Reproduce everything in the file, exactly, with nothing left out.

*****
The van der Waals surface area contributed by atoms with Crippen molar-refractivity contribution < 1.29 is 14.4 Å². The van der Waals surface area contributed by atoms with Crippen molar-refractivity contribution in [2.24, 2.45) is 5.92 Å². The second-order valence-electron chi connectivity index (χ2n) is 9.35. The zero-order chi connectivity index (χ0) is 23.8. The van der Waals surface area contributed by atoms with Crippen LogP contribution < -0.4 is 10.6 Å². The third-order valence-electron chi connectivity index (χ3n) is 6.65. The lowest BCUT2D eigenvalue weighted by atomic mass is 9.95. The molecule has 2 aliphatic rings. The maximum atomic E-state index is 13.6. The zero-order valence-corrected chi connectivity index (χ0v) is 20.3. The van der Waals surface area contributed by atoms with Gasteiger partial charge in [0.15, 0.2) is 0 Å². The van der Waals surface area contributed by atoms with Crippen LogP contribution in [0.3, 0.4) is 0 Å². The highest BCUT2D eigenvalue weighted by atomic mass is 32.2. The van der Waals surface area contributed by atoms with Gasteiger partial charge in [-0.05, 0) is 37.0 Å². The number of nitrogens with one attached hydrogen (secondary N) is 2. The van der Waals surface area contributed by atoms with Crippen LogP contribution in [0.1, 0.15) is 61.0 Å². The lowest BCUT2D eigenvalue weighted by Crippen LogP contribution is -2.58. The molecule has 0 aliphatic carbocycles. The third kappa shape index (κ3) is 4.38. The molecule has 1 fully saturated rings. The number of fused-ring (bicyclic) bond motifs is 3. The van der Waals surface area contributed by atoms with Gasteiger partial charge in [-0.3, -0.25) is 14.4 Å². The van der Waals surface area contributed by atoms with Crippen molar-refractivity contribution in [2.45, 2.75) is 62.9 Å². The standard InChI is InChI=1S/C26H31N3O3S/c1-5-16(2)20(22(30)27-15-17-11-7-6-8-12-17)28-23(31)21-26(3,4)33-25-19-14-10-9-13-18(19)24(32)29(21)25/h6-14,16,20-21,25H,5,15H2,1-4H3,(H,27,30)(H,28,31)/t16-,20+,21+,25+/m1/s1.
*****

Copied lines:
The van der Waals surface area contributed by atoms with Crippen molar-refractivity contribution < 1.29 is 14.4 Å². The van der Waals surface area contributed by atoms with Crippen molar-refractivity contribution in [2.24, 2.45) is 5.92 Å². The second-order valence-electron chi connectivity index (χ2n) is 9.35. The zero-order chi connectivity index (χ0) is 23.8. The van der Waals surface area contributed by atoms with Crippen LogP contribution < -0.4 is 10.6 Å². The third-order valence-electron chi connectivity index (χ3n) is 6.65. The lowest BCUT2D eigenvalue weighted by atomic mass is 9.95. The molecule has 2 aliphatic rings. The maximum atomic E-state index is 13.6. The zero-order valence-corrected chi connectivity index (χ0v) is 20.3. The van der Waals surface area contributed by atoms with Gasteiger partial charge in [0.15, 0.2) is 0 Å². The van der Waals surface area contributed by atoms with Crippen LogP contribution in [0.3, 0.4) is 0 Å². The highest BCUT2D eigenvalue weighted by atomic mass is 32.2. The van der Waals surface area contributed by atoms with Gasteiger partial charge in [-0.05, 0) is 37.0 Å². The number of nitrogens with one attached hydrogen (secondary N) is 2. The van der Waals surface area contributed by atoms with Crippen LogP contribution in [0.1, 0.15) is 61.0 Å². The lowest BCUT2D eigenvalue weighted by Crippen LogP contribution is -2.58. The molecule has 0 aliphatic carbocycles. The third kappa shape index (κ3) is 4.38. The molecule has 1 fully saturated rings. The number of fused-ring (bicyclic) bond motifs is 3. The van der Waals surface area contributed by atoms with Gasteiger partial charge in [-0.3, -0.25) is 14.4 Å². The van der Waals surface area contributed by atoms with Crippen molar-refractivity contribution in [2.45, 2.75) is 62.9 Å². The standard InChI is InChI=1S/C26H31N3O3S/c1-5-16(2)20(22(30)27-15-17-11-7-6-8-12-17)28-23(31)21-26(3,4)33-25-19-14-10-9-13-18(19)24(32)29(21)25/h6-14,16,20-21,25H,5,15H2,1-4H3,(H,27,30)(H,28,31)/t16-,20+,21+,25+/m1/s1.